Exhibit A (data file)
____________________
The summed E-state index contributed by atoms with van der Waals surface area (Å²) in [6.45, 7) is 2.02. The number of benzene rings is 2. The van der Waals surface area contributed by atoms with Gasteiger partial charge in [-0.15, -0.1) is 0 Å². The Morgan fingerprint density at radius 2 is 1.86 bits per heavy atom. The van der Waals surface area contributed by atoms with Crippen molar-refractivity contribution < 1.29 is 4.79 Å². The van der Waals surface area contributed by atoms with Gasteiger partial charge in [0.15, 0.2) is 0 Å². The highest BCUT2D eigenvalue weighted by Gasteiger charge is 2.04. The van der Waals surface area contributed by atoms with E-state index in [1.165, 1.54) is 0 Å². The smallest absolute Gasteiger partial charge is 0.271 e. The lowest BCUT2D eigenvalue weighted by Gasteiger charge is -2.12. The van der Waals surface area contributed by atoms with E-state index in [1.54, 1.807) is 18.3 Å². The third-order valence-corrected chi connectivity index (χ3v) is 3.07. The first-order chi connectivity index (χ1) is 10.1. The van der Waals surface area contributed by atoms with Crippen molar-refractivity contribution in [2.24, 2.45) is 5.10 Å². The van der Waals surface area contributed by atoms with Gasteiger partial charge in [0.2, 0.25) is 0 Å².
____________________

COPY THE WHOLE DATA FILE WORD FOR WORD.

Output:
The summed E-state index contributed by atoms with van der Waals surface area (Å²) in [6.45, 7) is 2.02. The number of benzene rings is 2. The van der Waals surface area contributed by atoms with Gasteiger partial charge in [-0.15, -0.1) is 0 Å². The Morgan fingerprint density at radius 2 is 1.86 bits per heavy atom. The van der Waals surface area contributed by atoms with Crippen molar-refractivity contribution < 1.29 is 4.79 Å². The van der Waals surface area contributed by atoms with Gasteiger partial charge in [0.15, 0.2) is 0 Å². The highest BCUT2D eigenvalue weighted by Gasteiger charge is 2.04. The van der Waals surface area contributed by atoms with E-state index in [1.165, 1.54) is 0 Å². The smallest absolute Gasteiger partial charge is 0.271 e. The lowest BCUT2D eigenvalue weighted by Gasteiger charge is -2.12. The van der Waals surface area contributed by atoms with E-state index in [1.54, 1.807) is 18.3 Å². The third-order valence-corrected chi connectivity index (χ3v) is 3.07. The first-order chi connectivity index (χ1) is 10.1. The van der Waals surface area contributed by atoms with Crippen molar-refractivity contribution in [2.24, 2.45) is 5.10 Å². The van der Waals surface area contributed by atoms with Gasteiger partial charge in [0.2, 0.25) is 0 Å².